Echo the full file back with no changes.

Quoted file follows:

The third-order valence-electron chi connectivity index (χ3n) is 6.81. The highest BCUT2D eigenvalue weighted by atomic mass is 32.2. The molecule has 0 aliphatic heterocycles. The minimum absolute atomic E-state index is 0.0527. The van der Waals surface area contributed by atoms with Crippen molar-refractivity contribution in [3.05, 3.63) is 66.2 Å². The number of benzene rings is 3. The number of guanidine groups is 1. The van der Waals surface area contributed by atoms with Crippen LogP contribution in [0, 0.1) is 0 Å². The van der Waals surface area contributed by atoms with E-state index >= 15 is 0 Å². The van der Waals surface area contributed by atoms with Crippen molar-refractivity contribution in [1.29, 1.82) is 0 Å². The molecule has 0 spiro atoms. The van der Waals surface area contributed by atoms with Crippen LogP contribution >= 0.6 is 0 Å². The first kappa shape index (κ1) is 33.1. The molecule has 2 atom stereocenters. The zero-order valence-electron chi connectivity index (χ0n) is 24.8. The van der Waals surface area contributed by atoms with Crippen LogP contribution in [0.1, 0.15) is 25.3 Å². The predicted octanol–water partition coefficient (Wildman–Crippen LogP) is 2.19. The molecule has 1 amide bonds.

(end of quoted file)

The third-order valence-electron chi connectivity index (χ3n) is 6.81. The highest BCUT2D eigenvalue weighted by atomic mass is 32.2. The molecule has 0 aliphatic heterocycles. The minimum absolute atomic E-state index is 0.0527. The van der Waals surface area contributed by atoms with Crippen molar-refractivity contribution in [3.05, 3.63) is 66.2 Å². The number of benzene rings is 3. The number of guanidine groups is 1. The van der Waals surface area contributed by atoms with Crippen LogP contribution in [0, 0.1) is 0 Å². The van der Waals surface area contributed by atoms with E-state index >= 15 is 0 Å². The van der Waals surface area contributed by atoms with Crippen molar-refractivity contribution in [1.29, 1.82) is 0 Å². The molecule has 0 spiro atoms. The van der Waals surface area contributed by atoms with Crippen LogP contribution >= 0.6 is 0 Å². The first kappa shape index (κ1) is 33.1. The molecule has 2 atom stereocenters. The zero-order valence-electron chi connectivity index (χ0n) is 24.8. The van der Waals surface area contributed by atoms with Crippen LogP contribution in [0.1, 0.15) is 25.3 Å². The predicted octanol–water partition coefficient (Wildman–Crippen LogP) is 2.19. The molecule has 1 amide bonds.